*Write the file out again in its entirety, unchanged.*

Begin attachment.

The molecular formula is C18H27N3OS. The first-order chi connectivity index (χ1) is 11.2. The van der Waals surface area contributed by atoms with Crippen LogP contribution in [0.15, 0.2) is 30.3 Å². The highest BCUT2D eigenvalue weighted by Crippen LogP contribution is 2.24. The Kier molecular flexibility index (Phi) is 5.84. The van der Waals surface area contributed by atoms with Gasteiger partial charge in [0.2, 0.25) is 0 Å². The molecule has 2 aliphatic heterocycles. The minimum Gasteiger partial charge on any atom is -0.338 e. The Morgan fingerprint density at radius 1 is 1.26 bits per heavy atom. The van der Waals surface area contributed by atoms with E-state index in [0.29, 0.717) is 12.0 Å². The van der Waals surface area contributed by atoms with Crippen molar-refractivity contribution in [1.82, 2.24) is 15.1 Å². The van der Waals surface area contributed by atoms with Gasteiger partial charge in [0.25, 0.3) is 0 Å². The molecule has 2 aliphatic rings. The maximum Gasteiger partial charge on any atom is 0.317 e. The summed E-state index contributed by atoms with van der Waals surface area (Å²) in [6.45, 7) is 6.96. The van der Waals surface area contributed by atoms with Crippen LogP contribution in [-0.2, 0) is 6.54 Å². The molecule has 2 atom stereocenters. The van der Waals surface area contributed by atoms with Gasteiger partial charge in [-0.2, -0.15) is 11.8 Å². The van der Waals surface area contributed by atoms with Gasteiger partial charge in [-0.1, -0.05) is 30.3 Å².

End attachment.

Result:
The molecular formula is C18H27N3OS. The first-order chi connectivity index (χ1) is 11.2. The van der Waals surface area contributed by atoms with Crippen LogP contribution in [0.15, 0.2) is 30.3 Å². The highest BCUT2D eigenvalue weighted by Crippen LogP contribution is 2.24. The Kier molecular flexibility index (Phi) is 5.84. The van der Waals surface area contributed by atoms with Gasteiger partial charge in [0.2, 0.25) is 0 Å². The molecule has 2 aliphatic heterocycles. The minimum Gasteiger partial charge on any atom is -0.338 e. The Morgan fingerprint density at radius 1 is 1.26 bits per heavy atom. The van der Waals surface area contributed by atoms with E-state index in [0.29, 0.717) is 12.0 Å². The van der Waals surface area contributed by atoms with Crippen molar-refractivity contribution in [1.82, 2.24) is 15.1 Å². The van der Waals surface area contributed by atoms with Gasteiger partial charge in [0.25, 0.3) is 0 Å². The molecule has 2 aliphatic rings. The maximum Gasteiger partial charge on any atom is 0.317 e. The summed E-state index contributed by atoms with van der Waals surface area (Å²) in [6.45, 7) is 6.96. The van der Waals surface area contributed by atoms with Crippen LogP contribution in [-0.2, 0) is 6.54 Å². The molecule has 2 atom stereocenters. The van der Waals surface area contributed by atoms with Gasteiger partial charge in [-0.2, -0.15) is 11.8 Å². The van der Waals surface area contributed by atoms with Gasteiger partial charge in [-0.1, -0.05) is 30.3 Å².